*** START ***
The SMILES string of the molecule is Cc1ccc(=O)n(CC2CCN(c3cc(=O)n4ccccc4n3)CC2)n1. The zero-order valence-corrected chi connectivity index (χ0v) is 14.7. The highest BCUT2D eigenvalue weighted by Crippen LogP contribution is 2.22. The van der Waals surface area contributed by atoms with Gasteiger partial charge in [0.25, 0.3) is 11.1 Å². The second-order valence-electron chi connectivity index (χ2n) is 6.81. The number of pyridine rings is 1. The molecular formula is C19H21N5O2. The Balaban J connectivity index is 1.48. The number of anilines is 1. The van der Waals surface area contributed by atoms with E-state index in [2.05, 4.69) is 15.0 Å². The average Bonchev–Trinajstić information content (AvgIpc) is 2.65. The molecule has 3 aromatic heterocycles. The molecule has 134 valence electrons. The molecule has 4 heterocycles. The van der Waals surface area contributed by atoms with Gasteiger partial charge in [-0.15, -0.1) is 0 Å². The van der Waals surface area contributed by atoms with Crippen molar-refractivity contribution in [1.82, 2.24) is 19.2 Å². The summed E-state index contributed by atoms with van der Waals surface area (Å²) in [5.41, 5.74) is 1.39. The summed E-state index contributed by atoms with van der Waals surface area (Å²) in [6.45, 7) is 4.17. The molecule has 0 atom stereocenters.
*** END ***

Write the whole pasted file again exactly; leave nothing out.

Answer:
The SMILES string of the molecule is Cc1ccc(=O)n(CC2CCN(c3cc(=O)n4ccccc4n3)CC2)n1. The zero-order valence-corrected chi connectivity index (χ0v) is 14.7. The highest BCUT2D eigenvalue weighted by Crippen LogP contribution is 2.22. The van der Waals surface area contributed by atoms with Gasteiger partial charge in [0.25, 0.3) is 11.1 Å². The second-order valence-electron chi connectivity index (χ2n) is 6.81. The number of pyridine rings is 1. The molecular formula is C19H21N5O2. The Balaban J connectivity index is 1.48. The number of anilines is 1. The van der Waals surface area contributed by atoms with E-state index in [2.05, 4.69) is 15.0 Å². The average Bonchev–Trinajstić information content (AvgIpc) is 2.65. The molecule has 3 aromatic heterocycles. The molecule has 134 valence electrons. The molecule has 4 heterocycles. The van der Waals surface area contributed by atoms with Gasteiger partial charge in [-0.15, -0.1) is 0 Å². The van der Waals surface area contributed by atoms with Crippen molar-refractivity contribution in [1.82, 2.24) is 19.2 Å². The summed E-state index contributed by atoms with van der Waals surface area (Å²) in [5.41, 5.74) is 1.39. The summed E-state index contributed by atoms with van der Waals surface area (Å²) in [6.45, 7) is 4.17. The molecule has 0 atom stereocenters.